Wind in your hair, you were there, you don’t remember it all too well.
Taylor Swift’s Eras Tour should be a night to remember — spanning 52 dates, 20 stadiums, 10 albums and 44 songs, each show lasting more than three hours.
But multiple fans are experiencing signs of amnesia after attending the concert.
“Post-concert amnesia is real,” Jenna Tocatlian, 25, told Time Magazine.
“It’s hard to put together what you actually witness,” she said, sharing that it was probably a case of sensory overload.
“You’re having all these emotions while your favorite songs are playing, and you’re like, ‘Wow, where am I?’”
Tocatlian added that during the hourlong wait to leave the stadium, she was looking back at the setlist and realized she couldn’t remember if the “Cruel Summer” singer had actually played many of the songs.
“If I didn’t have the 5-minute video that my friend kindly took of me jamming to [“Better Man”], I probably would have told everyone that it didn’t happen,” she admitted about one of Swift’s surprise songs of the evening.
Another fan, Nicole Booz, 32, from Gettysburg, Penn., attended Swift’s May 14 show in Philadelphia — and she described it as “an out-of-body experience, as though it didn’t really happen to me.”
“Yet I know it did, because my bank account took a $950 hit to cover the ticket,” Booz told the magazine.
It turns out Swifties aren’t the only ones who can’t “remember this moment.”
Experts say there’s a reason behind this occurrence — and you don’t even have to be at a concert for it to take place.
“This is not a concert-specific phenomenon — it can happen any time you’re in a highly emotional state,” Ewan McNay, an associate professor in the Department of Psychology at the State University of New York at Albany, told Time.
High levels of emotions have a lot to do with the feeling of forgetfulness.
“If you’re at a concert of someone you love, surrounded by thousands of very excited other people, listening to music you’ve got established emotional links to, that’s going to be a lot of emotion happening to you at one time,” neuroscientist Dr. Dean Burnett, honorary research associate at Cardiff University, said, per the Daily Mail.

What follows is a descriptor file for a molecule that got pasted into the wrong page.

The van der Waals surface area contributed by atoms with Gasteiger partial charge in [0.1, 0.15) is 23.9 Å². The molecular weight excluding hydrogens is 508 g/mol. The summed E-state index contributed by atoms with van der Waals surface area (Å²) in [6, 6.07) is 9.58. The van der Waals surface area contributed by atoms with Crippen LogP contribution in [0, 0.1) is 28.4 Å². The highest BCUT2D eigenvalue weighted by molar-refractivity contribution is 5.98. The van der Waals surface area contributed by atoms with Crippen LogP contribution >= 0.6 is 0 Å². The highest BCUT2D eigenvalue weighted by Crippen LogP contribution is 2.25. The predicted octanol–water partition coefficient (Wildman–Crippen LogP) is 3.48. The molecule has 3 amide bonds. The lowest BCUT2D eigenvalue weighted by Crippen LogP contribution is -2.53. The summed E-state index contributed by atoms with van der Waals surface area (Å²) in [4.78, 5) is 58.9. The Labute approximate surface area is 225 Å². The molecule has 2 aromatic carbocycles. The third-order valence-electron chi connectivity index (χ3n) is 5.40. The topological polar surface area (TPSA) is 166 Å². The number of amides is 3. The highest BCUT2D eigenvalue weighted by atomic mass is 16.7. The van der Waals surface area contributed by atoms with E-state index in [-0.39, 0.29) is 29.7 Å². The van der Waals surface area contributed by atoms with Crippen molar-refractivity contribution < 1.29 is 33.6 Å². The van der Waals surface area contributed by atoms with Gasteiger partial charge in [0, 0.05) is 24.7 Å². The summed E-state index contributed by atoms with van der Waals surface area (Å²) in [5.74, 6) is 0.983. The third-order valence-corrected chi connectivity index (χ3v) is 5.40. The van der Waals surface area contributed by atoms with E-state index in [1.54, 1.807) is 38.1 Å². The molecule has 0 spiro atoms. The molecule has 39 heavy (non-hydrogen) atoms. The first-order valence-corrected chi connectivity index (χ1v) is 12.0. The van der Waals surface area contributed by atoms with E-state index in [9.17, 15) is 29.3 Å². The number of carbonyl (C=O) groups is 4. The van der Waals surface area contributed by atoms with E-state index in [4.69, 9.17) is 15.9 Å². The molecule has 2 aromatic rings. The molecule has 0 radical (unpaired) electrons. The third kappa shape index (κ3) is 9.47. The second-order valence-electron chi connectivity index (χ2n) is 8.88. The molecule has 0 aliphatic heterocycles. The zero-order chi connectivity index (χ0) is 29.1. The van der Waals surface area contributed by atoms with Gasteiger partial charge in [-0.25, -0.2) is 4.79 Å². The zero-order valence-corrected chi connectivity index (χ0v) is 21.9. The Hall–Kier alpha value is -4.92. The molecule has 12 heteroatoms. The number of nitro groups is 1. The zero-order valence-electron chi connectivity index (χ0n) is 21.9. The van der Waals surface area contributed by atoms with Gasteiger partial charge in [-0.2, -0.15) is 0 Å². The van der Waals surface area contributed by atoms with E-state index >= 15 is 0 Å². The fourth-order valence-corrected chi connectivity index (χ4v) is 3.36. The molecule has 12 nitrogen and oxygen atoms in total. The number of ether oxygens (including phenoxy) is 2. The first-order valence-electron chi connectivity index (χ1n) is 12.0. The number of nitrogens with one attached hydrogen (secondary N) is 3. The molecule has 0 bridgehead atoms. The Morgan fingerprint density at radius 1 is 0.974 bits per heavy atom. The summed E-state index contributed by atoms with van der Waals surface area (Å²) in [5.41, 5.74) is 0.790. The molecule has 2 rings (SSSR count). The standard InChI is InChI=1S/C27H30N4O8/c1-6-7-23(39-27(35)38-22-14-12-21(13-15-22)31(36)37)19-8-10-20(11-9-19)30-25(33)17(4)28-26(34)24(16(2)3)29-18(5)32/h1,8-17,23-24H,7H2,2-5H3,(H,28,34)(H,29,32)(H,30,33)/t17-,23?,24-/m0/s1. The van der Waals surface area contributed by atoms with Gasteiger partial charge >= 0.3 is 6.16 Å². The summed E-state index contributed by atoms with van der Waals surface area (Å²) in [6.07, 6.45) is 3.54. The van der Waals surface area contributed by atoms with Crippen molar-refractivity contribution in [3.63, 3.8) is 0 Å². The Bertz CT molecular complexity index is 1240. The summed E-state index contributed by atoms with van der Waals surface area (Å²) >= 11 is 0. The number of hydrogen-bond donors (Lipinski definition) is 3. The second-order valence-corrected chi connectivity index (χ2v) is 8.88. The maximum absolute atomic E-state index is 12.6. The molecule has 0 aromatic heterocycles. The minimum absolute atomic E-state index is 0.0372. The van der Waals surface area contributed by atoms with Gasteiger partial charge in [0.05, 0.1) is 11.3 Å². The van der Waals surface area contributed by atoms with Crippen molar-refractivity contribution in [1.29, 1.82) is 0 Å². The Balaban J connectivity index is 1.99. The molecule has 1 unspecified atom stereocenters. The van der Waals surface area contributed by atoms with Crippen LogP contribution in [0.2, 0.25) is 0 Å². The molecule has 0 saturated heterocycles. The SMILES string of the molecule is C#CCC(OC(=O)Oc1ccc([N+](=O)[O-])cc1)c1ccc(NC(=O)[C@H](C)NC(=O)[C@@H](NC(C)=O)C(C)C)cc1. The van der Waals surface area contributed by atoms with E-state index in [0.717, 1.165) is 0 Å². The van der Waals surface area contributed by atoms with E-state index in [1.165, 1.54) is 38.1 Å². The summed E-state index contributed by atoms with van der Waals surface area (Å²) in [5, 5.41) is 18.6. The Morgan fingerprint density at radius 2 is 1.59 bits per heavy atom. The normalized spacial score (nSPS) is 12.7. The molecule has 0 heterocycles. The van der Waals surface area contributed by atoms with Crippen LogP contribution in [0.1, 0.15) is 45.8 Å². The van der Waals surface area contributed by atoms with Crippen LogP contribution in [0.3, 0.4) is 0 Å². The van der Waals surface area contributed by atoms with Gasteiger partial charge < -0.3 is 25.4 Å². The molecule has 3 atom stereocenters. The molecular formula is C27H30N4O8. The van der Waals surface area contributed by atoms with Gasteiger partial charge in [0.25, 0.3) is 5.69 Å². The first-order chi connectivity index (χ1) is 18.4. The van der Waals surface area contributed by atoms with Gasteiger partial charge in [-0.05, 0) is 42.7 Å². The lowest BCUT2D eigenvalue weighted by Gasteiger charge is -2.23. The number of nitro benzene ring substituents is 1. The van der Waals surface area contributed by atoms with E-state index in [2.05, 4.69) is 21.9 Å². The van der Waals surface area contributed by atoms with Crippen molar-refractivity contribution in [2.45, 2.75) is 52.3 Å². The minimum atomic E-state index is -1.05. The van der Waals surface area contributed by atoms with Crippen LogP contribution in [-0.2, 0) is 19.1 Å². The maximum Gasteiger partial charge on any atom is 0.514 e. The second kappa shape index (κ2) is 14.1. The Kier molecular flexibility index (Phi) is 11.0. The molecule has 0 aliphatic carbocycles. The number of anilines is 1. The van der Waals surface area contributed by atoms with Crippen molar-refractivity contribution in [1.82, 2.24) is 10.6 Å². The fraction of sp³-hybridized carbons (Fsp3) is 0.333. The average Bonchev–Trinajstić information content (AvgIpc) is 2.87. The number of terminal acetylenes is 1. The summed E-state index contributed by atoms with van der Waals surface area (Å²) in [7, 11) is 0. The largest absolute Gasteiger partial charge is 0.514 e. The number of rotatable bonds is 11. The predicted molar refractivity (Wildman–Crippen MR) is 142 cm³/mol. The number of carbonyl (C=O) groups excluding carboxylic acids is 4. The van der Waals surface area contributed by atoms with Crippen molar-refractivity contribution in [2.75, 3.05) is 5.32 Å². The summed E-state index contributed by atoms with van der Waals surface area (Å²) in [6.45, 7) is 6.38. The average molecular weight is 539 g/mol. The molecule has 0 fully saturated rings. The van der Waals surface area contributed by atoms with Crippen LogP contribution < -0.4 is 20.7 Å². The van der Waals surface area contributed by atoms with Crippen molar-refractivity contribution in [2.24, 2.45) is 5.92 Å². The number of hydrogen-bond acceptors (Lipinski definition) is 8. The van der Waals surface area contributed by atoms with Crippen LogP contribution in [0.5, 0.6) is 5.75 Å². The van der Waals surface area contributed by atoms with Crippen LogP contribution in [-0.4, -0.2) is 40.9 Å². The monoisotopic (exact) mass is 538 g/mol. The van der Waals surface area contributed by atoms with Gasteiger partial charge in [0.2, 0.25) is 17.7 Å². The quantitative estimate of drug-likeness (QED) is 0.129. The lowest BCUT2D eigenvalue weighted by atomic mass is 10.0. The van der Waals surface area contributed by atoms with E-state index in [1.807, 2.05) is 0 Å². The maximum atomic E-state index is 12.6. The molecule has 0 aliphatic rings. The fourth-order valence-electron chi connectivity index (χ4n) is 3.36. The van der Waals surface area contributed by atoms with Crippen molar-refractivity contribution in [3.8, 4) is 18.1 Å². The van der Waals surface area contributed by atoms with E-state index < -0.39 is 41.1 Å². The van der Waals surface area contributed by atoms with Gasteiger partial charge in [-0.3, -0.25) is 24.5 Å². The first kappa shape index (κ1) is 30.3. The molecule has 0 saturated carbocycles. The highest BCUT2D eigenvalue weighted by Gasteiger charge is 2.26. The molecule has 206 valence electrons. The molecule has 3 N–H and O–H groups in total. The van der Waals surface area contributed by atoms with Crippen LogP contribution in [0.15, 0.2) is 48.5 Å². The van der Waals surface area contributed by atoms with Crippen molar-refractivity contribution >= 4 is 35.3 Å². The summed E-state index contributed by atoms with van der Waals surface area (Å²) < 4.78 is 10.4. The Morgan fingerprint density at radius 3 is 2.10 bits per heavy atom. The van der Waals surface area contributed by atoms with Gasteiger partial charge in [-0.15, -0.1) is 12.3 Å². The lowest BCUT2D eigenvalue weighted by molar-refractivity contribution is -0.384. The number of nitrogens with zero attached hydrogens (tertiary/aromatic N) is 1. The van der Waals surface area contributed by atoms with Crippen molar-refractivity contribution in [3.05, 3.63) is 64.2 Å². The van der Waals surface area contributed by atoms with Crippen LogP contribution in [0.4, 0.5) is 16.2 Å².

“As well as being exhausting for the brain, it’s going to mean all the things you experience will have a high emotional quality, which means nothing ‘stands out,’ and that’s important if you want to retrieve a memory later.”
There’s biological and scientific evidence for why the body reacts that way.
As stress levels increase due to either excitement or distress, the neurons associated with memory begin to fire aimlessly. Glucose — the molecule for fueling memory, thinking and learning — pumps from the liver to the bloodstream.
The body believes it’s stressed and chooses not to waste its energy on memory formation. Vagal nerves, which regulate internal organ functions, also become stimulated in the process.
All of that causes the amygdala — the part of the brain responsible for emotional processing — to release norepinephrine, a neurotransmitter that helps mark certain events as highly emotional, increasing the likelihood that you’ll retain vivid memories of them.
However, McNay said this process is more like an “inverted U,” with a little excitement being good and too much being bad for memory.
“If you’re slightly on edge, with a little bit of excitement, you’ll actually remember better,” he said. “But too much excitement pushes you over the edge in terms of memory formation, and you’re unable to make memories.”
Robert Kraft, a professor of cognitive psychology at Otterbein University in Ohio, admitted that while it’s upsetting not to remember things we look forward to, it’s inevitable.
“We paid a lot of money, we’re looking forward to it, and afterwards, we want to luxuriate in our memories of the concert,” Kraft told Time. “But our expectations are too high. That’s not what memory is — it’s not a recorder.”
He noted that forgetting big memories isn’t a sign of deficiency, but rather a reminder that our brains aren’t built to recall everything.
“We don’t set out to remember our lives — we set out to experience them,” Kraft said. “Not remembering is actually a tribute to being in the moment and enjoying it.”
So if you attended a concert that you can’t seem to remember, don’t worry — you were living in the moment.
As Swift says in her song “Fearless”:
“In this moment now, capture it, remember it.”